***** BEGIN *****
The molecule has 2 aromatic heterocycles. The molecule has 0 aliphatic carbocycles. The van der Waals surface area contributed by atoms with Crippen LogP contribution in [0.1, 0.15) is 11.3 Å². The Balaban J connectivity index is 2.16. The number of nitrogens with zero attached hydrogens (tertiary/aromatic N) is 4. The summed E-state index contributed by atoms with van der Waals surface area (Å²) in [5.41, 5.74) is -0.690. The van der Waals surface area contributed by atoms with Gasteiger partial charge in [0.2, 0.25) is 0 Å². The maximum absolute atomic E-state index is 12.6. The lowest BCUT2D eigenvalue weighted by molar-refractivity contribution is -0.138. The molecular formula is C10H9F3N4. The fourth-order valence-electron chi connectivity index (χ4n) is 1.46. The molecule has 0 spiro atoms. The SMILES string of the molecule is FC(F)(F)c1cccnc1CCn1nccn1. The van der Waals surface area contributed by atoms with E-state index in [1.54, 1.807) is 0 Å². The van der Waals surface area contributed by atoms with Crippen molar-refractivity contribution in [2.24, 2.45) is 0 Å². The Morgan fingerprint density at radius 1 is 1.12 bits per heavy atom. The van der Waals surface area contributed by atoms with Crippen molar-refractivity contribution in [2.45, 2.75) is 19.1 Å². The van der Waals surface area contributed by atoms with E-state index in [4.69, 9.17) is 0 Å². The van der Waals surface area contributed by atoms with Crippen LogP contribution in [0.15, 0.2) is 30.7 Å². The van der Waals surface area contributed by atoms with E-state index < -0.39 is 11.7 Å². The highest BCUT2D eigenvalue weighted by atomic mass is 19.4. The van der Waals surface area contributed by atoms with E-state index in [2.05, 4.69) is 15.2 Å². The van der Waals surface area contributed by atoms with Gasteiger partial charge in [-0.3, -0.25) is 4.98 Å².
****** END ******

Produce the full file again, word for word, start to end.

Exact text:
The molecule has 2 aromatic heterocycles. The molecule has 0 aliphatic carbocycles. The van der Waals surface area contributed by atoms with Crippen LogP contribution in [0.1, 0.15) is 11.3 Å². The Balaban J connectivity index is 2.16. The number of nitrogens with zero attached hydrogens (tertiary/aromatic N) is 4. The summed E-state index contributed by atoms with van der Waals surface area (Å²) in [5.41, 5.74) is -0.690. The van der Waals surface area contributed by atoms with Gasteiger partial charge in [0.2, 0.25) is 0 Å². The maximum absolute atomic E-state index is 12.6. The lowest BCUT2D eigenvalue weighted by molar-refractivity contribution is -0.138. The molecular formula is C10H9F3N4. The fourth-order valence-electron chi connectivity index (χ4n) is 1.46. The molecule has 0 spiro atoms. The SMILES string of the molecule is FC(F)(F)c1cccnc1CCn1nccn1. The van der Waals surface area contributed by atoms with E-state index in [1.54, 1.807) is 0 Å². The van der Waals surface area contributed by atoms with Crippen molar-refractivity contribution in [2.24, 2.45) is 0 Å². The Morgan fingerprint density at radius 1 is 1.12 bits per heavy atom. The van der Waals surface area contributed by atoms with Crippen molar-refractivity contribution in [2.45, 2.75) is 19.1 Å². The van der Waals surface area contributed by atoms with E-state index in [4.69, 9.17) is 0 Å². The van der Waals surface area contributed by atoms with Crippen LogP contribution in [0.15, 0.2) is 30.7 Å². The van der Waals surface area contributed by atoms with E-state index < -0.39 is 11.7 Å². The highest BCUT2D eigenvalue weighted by atomic mass is 19.4. The van der Waals surface area contributed by atoms with E-state index in [2.05, 4.69) is 15.2 Å². The van der Waals surface area contributed by atoms with Gasteiger partial charge in [-0.3, -0.25) is 4.98 Å².